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I have a laptop keyboard that has some of the functional keys on the right side kind of mixed in with the rest of the keys, so I have to look down to set my hand. For instance, I want to be able to just slide my right hand to the right and feel for the bump that signifies the down arrow so I can navigate around.

What is the best way to put a nub or something on there, kind of the way the F and J keys have it?

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10 Answers

up vote 3 down vote accepted

There are 2 cheap sticker solutions that I know of.

Disclaimer: I'm associated with "Keyboard bumps".

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There, now it's neutral. –  Gnoupi Aug 7 '12 at 14:09
    
while this person may indeed be associated with "keyboard bumps" this is pretty much exactly what i have been looking for. i just ordered 8. –  Jason Aug 7 '12 at 16:20
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Clear nail polish works well, and is dirt cheap (especially if you have a lady-friend to supply it). The downside is that it'll wear off fairly often and you need to reapply every month or two, but that's also a feature because it means the mod is reversible.

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Use Araldite Rapid (15 minute drying time). Clean the surface of the key with a strong degreaser (use gloves) then scrape the area lightly with a craft knife or anything sharp and pointy. Touch a small amount of mixed epoxy resin to the area immediately after you have mixed it, this will help adhesion. Put a tiny blob on a pin, wait until it loses it's ability to run then pop it onto the centre of the key, use a wet or oily fingertip to flatten out any pointy bit. The best epoxy for this is actually "metal loaded" but it takes practice to get the consistency right. If you get it wrong you can wipe it clean as long as you do it straight away. It's very much a matter of "practice makes perfect" so do a few blobs somewhere safe first to get the hang of it.

Take care not to erase the letter with the degreasing agent

And, yes, I do have to do some odd things in my place of work.

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I have taken a keyboard membrane (clear keyboard protector), and cut the the keys out of the membrane that I need a response from, then put the little membrane cut outs over the keys (like little key condoms). I could feel the difference right away, it was removable, I could see through it, it didn't damage my keyboard in any way, and it worked. I highly recommend this.

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In the dark ages before scanners, when cashiers had to actually enter prices into cash registers when they rang up groceries <gasp>, sometimes they'd glue small o-rings on the 5 key so they had tactile feedback of their hand position and could operate the register faster.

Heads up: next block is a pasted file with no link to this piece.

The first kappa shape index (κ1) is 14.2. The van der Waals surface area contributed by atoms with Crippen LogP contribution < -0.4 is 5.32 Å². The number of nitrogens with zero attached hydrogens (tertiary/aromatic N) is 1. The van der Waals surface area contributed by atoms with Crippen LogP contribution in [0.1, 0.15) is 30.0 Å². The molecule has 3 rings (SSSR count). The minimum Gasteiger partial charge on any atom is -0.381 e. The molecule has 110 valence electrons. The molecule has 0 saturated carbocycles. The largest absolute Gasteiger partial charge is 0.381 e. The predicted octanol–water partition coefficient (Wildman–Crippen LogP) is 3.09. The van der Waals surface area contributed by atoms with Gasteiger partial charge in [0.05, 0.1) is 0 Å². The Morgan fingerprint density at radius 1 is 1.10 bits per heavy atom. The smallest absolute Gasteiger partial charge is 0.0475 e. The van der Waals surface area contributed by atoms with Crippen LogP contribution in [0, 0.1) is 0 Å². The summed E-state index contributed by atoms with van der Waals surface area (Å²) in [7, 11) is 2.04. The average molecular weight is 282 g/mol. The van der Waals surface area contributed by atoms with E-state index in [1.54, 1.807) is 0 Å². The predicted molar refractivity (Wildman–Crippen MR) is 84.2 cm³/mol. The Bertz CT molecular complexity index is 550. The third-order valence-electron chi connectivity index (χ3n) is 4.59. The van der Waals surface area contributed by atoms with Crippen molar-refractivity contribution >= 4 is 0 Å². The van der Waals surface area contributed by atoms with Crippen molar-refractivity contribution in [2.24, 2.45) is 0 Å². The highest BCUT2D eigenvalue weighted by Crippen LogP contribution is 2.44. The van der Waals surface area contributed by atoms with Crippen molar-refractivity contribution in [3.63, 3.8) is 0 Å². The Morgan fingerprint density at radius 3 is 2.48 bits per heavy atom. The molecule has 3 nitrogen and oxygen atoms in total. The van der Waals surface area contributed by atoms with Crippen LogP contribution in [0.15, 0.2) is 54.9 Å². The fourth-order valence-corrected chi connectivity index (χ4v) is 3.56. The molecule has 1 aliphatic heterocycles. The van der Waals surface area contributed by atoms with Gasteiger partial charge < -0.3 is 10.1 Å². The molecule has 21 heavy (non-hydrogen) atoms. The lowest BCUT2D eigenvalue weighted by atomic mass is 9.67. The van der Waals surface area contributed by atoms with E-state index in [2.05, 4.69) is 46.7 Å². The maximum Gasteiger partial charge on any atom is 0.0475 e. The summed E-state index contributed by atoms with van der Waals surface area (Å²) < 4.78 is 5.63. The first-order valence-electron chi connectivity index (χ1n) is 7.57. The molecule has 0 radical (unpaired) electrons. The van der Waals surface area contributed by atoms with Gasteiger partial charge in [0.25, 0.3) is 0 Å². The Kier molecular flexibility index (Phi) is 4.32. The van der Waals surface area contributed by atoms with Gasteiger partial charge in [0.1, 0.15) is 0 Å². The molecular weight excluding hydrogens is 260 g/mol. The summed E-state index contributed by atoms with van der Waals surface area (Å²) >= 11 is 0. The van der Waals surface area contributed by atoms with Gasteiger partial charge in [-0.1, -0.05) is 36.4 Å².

Seriously, I kid you not. (about the hand entry)

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I've attached a tiny piece of sand with super glue. Experiment first off your keyboard to find the right size of sand. I found that REALLY small is big enough. Sand (being made of stone) will wear longer than the rest of your keyboard. Sand is "everywhere" on the ground or when you sweep your floors, but if you want you can get some from various masonry suppliers or hardware stores... just offer to sweep a little bit of their floor. :-)

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Maybe some form of epoxy? You'd have to be careful how you applied it, though.

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have you done this before? i was hoping someone has done something like this before and could give me tips. don't wanna mess up my monitor or keyboard :\ –  Jason Nov 20 '10 at 1:33
    
I haven't done it myself, sorry. –  user55325 Nov 20 '10 at 3:40
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Use those plastic bling stickers for cell phones. A little super glue and they should stay nicely.

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You could always make a little scratch on the down key to tell the down key apart from others. Not quite a nub--but it should work. And it's pretty permanent.

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Not sure if this will work, but it may be worth a try (on an old keyboard first). Take a soldering iron with a very fine tip and get a small bead of tin solder on it. Barely touch the key with the tip and it should leave a very small bump of tin that is imbedded in the key but also raised. You could then cover this with clear nail polish or epoxy if you're worried about touching tin, plus the oil from your skin could cause it to oxidize.

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Sorry, but this is a terrible idea because you'd basically systematically putting lead and tin into your body with this method. Even small amounts of lead are harmful, and it's small molecule size will get though many coatings, especially if they wear down. –  geneorama Sep 10 '13 at 11:59
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